The lack of availability of translations – or sometimes good translations – of classic French pulps, SF, etc. on the English-speaking market always bothered me greatly. When I grew up in France, the same book imprints would publish Arsene Lupin next to Sherlock Holmes, the Black Coats next to the Scarlet Pimpernel, the Nyctalope next to Tarzan, etc. So from the start, our mission was to make English-language versions of a number of French classic works available to the American and English public.

Michael: What differentiates Black Coat from other New Pulp publishers?

J-M: In the practice, nothing, but we are the #1 publisher of translated French works in the US and likely the world. (I sometimes wish we would get more recognition for that.) And it’s not just the translations, but the erudite introductions and annotations by Brian Stableford or myself. Each work is located in its historical and literary context. A lot of effort goes into the presentation of the works.

Michael: Where did the name Black Coat come from?

J-M: From Paul Féval’s masterful saga, The Black Coats – seven volumes – published in the 1860s, which is really the founding stone of criminal fiction. It’s a little as if Balzac had decided to write the kind of stories that Conan Doyle or Mario Puzzo wrote much later.

Michael: Which one Black Coat title do you recommend for someone who’s never read one of your books? Where’s the perfect place to start to get an accurate feel for what Black Coat represents?

J-M: It sort of depends. Our output falls into three categories: 1) Mystery/Thrillers/Pulps; 2) Gothic/Fantasy/Horror and 3) Science Fiction. Obviously what appeals to one reader may not appeal to another. For each category, my selection would be:

Mystery/Thrillers/Pulps: John Devil by Paul Féval: the first detective story ever.

Gothic/Fantasy/Horror: Lamekis by the Chevalier de Mouhy: a prodigious, post-modern 18th-century fantasy epic.

Science Fiction: The Blue Peril by Maurice Renard: a really creepy alien-encounter story from 1911.

Michael: Let’s say someone has enjoyed every Black Coat title available and is still craving more like it. What classic pulp would you suggest he or she read that would be comparable to yours?

J-M: I don't think anyone else does what we do, but I understand there are newer and better translations of Jules Verne now available (I haven't read them myself) and I would warmly recommend that.

Thanks to J-M for talking with me about Black Coat and especially for the reading recommendations. I love all three of those categories, so clearly I have a lot of reading to do.

Next week: Broken Sea, another endeavor with a different spin on New Pulp.

Sunday, October 16, 2011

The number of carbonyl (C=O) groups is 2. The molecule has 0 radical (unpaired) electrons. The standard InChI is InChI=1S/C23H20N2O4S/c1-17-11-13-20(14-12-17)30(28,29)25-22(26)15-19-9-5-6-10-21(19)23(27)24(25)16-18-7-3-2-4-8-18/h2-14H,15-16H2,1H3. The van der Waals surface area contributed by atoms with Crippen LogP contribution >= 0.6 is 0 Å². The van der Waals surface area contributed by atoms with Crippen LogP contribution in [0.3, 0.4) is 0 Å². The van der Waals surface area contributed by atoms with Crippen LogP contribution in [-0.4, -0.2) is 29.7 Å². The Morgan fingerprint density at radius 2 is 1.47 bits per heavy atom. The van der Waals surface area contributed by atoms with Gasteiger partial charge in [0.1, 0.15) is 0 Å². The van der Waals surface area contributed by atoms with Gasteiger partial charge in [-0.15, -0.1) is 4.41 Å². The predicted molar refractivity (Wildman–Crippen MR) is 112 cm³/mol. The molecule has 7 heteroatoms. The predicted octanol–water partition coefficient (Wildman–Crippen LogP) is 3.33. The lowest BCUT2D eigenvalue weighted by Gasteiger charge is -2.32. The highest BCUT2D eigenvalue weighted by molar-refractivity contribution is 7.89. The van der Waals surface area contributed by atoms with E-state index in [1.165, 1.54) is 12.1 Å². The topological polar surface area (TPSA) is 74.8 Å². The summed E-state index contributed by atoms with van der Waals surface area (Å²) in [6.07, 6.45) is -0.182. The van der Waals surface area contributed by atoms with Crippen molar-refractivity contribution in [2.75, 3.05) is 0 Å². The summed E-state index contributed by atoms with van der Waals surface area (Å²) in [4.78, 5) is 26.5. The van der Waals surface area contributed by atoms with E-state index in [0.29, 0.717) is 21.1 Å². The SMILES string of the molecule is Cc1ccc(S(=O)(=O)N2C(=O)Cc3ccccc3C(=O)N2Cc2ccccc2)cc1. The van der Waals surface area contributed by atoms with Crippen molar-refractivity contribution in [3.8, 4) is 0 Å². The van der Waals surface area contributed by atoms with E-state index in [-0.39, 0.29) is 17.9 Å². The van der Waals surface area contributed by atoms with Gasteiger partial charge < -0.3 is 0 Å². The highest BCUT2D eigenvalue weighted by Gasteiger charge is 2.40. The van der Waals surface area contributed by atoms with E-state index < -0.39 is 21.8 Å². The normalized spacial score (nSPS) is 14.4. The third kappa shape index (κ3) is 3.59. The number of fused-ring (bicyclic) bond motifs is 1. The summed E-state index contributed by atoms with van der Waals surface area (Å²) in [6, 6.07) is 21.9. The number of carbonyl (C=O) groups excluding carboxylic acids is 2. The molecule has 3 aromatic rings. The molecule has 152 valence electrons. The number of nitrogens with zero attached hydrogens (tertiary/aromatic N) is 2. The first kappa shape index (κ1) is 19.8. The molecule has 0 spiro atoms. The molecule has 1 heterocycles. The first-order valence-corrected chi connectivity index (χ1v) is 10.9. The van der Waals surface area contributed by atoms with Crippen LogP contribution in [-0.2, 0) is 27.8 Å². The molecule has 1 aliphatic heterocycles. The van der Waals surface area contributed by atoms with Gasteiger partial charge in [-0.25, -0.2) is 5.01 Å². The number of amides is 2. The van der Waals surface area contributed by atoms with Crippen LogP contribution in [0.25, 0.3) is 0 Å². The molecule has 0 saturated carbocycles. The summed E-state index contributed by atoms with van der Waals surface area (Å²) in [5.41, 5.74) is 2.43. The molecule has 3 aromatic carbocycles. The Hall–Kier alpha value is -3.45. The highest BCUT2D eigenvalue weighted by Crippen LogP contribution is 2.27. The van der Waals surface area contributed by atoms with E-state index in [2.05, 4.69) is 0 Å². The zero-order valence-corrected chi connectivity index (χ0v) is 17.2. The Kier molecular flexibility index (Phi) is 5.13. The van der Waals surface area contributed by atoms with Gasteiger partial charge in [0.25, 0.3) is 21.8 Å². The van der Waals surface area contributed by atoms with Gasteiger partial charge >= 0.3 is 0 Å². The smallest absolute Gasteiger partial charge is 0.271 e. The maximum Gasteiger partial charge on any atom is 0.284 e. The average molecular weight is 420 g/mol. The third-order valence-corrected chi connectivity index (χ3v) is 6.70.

New Conan Creative Team Adapts Robert E. Howard's "Queen of the Black Coast"

Conan Art: Becky Cloonan
At this weekend's New York Comic Con, Dark Horse Comics announced a new Conan the Barbarian comic book series by the DEMO creative team of writer Brian Wood and artist Becky Cloonan that will be in stores beginning on February 8, 2012.

The first story arc will adapt Robert E. Howard's "Queen of the Black Coast," in which Conan turns his back on the civilized world and takes to the high seas alongside the pirate queen Belit.

For more information on Conan and Dark Horse Comics other pulpy offerings, visit them at

Thursday, October 13, 2011

An Interview with Derrick Ferguson

Derrick Ferguson is first and foremost a gentleman. He is the author of Dillon and the Voice of Odin, Dillon and the Legend of the Golden Bell, It Seemed Like a Good Idea at the Time, and more -- an anthology of Dillon stories Four Bullets for Dillon has just come out from Pulpworks Press.

Pulp Magnet: Besides Dillon, whom you created, what other characters have you written about?

Derrick Ferguson: There's Sebastian Red, a supernatural gunslinger roaming a Weird Wild West I like to describe as a combination of Sergio Leone and Michael Moorcock. Diamondback is the main character of an upcoming trilogy of books I call my “Urban Westerns.” Fortune McCall is part of The Sovereign City Project and we'll get into his deal a little later.

PM: What classic pulp hero or villain is your favorite?

DF: Doc Savage is my absolute favorite pulp hero of all time. Favorite villain? Fu Manchu.

PM: Do you have a favorite classic pulp or new pulp author? If so whom would it be?

DF: Favorite Classic Pulp author: Lester Dent. The man had a way of just keeping a story going that still amazes me. He wrote stories that went full-tilt boogie from the first sentence to the last. But yet, his prose never feels rushed My favorite New Pulp author? Wayne Reinagel. I've only read two of his books so far but that's enough to convince me the man is a genius. Seriously. There's Wayne Reinagel and then there's the rest of us. 'Nuff Said.